Publication Details

Mills, J. G., Thomas, S. J., Larkin, T. A., Pai, N. B. & Deng, C. (2018). Problematic eating behaviours, changes in appetite, and weight gain in Major Depressive Disorder: The role of leptin. Journal of Affective Disorders, 240 137-145.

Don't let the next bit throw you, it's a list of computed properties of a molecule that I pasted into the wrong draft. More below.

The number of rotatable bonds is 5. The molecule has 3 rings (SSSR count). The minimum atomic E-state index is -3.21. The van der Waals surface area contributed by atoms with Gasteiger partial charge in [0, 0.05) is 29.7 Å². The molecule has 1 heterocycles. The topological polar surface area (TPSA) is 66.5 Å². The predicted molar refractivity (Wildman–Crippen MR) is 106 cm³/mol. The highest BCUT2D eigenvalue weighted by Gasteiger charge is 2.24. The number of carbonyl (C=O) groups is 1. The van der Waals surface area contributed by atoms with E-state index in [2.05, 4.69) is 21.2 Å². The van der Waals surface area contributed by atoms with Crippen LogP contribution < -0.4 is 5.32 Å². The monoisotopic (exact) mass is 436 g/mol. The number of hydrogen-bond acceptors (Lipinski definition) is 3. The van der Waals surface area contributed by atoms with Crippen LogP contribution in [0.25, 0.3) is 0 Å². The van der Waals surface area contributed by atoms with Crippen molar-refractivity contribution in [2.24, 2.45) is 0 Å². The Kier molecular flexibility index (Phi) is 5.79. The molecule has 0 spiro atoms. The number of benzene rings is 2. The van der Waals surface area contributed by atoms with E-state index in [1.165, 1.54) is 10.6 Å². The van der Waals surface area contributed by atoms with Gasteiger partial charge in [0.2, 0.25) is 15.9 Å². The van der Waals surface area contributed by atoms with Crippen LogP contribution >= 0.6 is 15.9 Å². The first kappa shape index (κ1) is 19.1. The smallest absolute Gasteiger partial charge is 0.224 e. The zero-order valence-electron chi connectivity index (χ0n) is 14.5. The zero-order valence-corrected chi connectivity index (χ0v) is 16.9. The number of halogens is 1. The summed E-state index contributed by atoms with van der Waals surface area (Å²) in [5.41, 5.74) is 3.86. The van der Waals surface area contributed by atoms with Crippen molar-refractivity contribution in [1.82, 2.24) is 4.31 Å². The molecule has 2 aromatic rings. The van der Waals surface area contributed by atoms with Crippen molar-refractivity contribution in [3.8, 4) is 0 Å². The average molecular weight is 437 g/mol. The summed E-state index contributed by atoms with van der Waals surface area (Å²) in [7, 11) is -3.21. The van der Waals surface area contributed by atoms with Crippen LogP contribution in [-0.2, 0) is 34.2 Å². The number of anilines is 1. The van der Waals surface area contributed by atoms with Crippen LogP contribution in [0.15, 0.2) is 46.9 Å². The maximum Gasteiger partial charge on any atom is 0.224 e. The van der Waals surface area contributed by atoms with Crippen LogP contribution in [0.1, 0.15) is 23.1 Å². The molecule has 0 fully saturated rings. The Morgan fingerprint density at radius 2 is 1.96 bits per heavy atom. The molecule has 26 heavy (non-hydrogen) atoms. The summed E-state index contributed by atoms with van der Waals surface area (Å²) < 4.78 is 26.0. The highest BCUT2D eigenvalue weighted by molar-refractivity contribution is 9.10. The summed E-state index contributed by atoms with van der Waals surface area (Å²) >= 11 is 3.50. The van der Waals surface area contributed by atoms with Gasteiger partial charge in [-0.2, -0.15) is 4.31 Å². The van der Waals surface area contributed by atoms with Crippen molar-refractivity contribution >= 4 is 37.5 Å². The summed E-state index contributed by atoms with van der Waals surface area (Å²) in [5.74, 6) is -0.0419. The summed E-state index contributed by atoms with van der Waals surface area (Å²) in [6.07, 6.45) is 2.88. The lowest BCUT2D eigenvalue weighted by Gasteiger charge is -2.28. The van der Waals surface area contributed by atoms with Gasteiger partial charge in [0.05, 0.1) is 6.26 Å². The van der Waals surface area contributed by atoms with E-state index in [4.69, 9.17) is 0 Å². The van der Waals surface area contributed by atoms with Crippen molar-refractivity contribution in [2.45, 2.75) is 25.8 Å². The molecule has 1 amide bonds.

Background: Appetite and weight changes are core symptoms of Major Depressive Disorder (MDD), and those with MDD are at increased risk of obesity, cardiovascular disease and metabolic disorders. Leptin promotes satiety, with leptin dysregulation and resistance noted in obesity. However, the role of leptin in weight changes in MDD is not established. This study investigates leptin levels in relation to appetite and weight changes and problematic eating behaviours in MDD. Methods: Plasma leptin levels, psychopathology and biometrics were compared between participants meeting DSM-5 diagnostic criteria for MDD (n = 63) and healthy controls (n = 60). Depressed participants were also subcategorised according to increased, decreased or unchanged appetite and weight. The Dutch Eating Behaviour Questionnaire and Yale Food Addiction Scale were examined in a subset of participants with MDD. Results: Females with increased appetite/weight had higher leptin levels than those with stable or reduced appetite/weight, however males showed the opposite effect. Leptin levels were positively correlated with problematic eating behaviours. One quarter of the depressed subset, all females, met the Yale criteria for food addiction, approximately double the rates reported in general community samples. Limitations: The study is limited by a cross sectional design and a small sample size in the subset analysis of eating behaviours. Conclusions: The results provide new information about associations between leptin, sex-specific weight and appetite changes and problematic eating behaviours, which may be risk factors for cardiovascular and metabolic diseases in MDD, particularly in females. Future longitudinal research investigating leptin as a risk factor for weight gain in MDD is warranted, and may lead to early interventions aimed at preventing weight gain in at-risk individuals.



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